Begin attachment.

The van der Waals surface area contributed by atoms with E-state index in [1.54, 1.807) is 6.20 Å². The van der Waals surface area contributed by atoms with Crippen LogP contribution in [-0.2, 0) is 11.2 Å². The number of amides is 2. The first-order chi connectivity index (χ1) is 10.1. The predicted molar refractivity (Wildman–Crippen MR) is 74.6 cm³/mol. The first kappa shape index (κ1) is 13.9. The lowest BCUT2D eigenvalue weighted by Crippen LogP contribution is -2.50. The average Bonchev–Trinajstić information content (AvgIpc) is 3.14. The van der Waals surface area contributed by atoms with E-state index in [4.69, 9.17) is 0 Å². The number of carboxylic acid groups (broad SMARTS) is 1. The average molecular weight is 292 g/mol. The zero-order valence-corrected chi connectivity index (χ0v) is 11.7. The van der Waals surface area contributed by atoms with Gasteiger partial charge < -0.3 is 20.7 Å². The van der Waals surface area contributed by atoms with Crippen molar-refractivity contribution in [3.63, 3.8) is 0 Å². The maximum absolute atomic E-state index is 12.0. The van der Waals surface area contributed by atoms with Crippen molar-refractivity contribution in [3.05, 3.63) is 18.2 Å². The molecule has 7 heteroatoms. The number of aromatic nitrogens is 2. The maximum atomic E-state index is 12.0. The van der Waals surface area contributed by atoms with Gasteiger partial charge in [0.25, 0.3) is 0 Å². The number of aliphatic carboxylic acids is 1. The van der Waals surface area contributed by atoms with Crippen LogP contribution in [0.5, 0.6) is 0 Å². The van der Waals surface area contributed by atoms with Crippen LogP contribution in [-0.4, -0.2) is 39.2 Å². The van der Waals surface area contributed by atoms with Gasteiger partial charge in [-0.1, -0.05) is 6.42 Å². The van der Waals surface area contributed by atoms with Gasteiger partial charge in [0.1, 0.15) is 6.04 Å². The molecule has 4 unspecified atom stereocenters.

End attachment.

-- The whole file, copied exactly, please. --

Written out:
The van der Waals surface area contributed by atoms with E-state index in [1.54, 1.807) is 6.20 Å². The van der Waals surface area contributed by atoms with Crippen LogP contribution in [-0.2, 0) is 11.2 Å². The number of amides is 2. The first-order chi connectivity index (χ1) is 10.1. The predicted molar refractivity (Wildman–Crippen MR) is 74.6 cm³/mol. The first kappa shape index (κ1) is 13.9. The lowest BCUT2D eigenvalue weighted by Crippen LogP contribution is -2.50. The average Bonchev–Trinajstić information content (AvgIpc) is 3.14. The van der Waals surface area contributed by atoms with E-state index in [4.69, 9.17) is 0 Å². The number of carboxylic acid groups (broad SMARTS) is 1. The average molecular weight is 292 g/mol. The zero-order valence-corrected chi connectivity index (χ0v) is 11.7. The van der Waals surface area contributed by atoms with Gasteiger partial charge < -0.3 is 20.7 Å². The van der Waals surface area contributed by atoms with Crippen molar-refractivity contribution in [3.63, 3.8) is 0 Å². The maximum absolute atomic E-state index is 12.0. The van der Waals surface area contributed by atoms with Crippen molar-refractivity contribution in [3.05, 3.63) is 18.2 Å². The molecule has 7 heteroatoms. The number of aromatic nitrogens is 2. The maximum atomic E-state index is 12.0. The van der Waals surface area contributed by atoms with Gasteiger partial charge in [0.25, 0.3) is 0 Å². The number of aliphatic carboxylic acids is 1. The van der Waals surface area contributed by atoms with Crippen LogP contribution in [0.5, 0.6) is 0 Å². The van der Waals surface area contributed by atoms with Crippen LogP contribution in [-0.4, -0.2) is 39.2 Å². The van der Waals surface area contributed by atoms with Gasteiger partial charge in [-0.1, -0.05) is 6.42 Å². The van der Waals surface area contributed by atoms with Gasteiger partial charge in [0.1, 0.15) is 6.04 Å². The molecule has 4 unspecified atom stereocenters.